What a joy to have two baptisms and to add another ten people to the membership rolls of St. Barnabas. It was the best way to mark our patron saint day by bringing Prue Morecroft and Linda Lamie into the larger Body of Christ. We had some people return who were once members of the church youth group back in the late 1980s and 90s. And we had visitors checking us out because they’re looking for a new church. So much life and liveliness. Truly, there is a sweet, sweet spirit in this place.
June is the beginning of Pride Month and the Episcopal Church has been rolling out numerous memes to mark the occassion. In light of the increase in hate crimes and legislative efforts to deny healthcare and basic human rights to people who are LGBTQ+, it is important for the church to remain constant in its baptismal vows “to seek and serve Christ in all persons” and “to strive for justice and peace among all people and respect the dignity of every human being.”
If you are in search of a place of health, healing, and hope with the unconditional love imebedded in these baptismal promises…you’re invited to be with us on Sundays at 11am on Bemiss Road.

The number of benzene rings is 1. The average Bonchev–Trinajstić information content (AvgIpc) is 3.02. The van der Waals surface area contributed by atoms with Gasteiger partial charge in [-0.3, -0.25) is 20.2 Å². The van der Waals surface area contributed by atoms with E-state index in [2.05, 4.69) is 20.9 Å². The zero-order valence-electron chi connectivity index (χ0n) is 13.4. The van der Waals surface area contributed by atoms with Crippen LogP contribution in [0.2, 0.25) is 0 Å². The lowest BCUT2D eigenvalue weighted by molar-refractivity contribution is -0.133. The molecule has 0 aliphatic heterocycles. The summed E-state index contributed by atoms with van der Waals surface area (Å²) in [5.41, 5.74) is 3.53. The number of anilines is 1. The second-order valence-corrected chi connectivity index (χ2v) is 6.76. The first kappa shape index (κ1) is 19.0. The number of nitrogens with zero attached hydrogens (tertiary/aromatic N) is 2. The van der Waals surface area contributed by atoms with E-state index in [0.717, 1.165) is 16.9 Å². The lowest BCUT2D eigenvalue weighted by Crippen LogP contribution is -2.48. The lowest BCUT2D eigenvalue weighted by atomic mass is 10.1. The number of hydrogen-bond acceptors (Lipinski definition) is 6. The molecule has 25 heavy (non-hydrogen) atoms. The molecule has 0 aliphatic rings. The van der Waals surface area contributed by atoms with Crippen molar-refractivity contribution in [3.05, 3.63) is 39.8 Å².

The St. Barnabas Vestry met last Saturday and worked through a process of taking our Vision Statement–“A place of health, healing, and hope with unconditional love”–and putting some flesh on those bones to create a Mission Statement:
“St. Barnabas with God’s help will invite all people to a faith of prayer, worship, music, and outreach. We commit to providing a place of acceptance through engaging and listening non-judgmentally and following the model of Christ by building bridges to community and family.”
While the rest of the world has put away their bunny ears and Easter baskets, we continue to celebrate the joy and exhilaration of Easter. It is a season, not just a day. Over these next 50 days, we will hear the stories of how the early church began to spread and live into the mission of God as they learned it first from Jesus. More inspiring and incredible stories are coming our way. Stay tuned!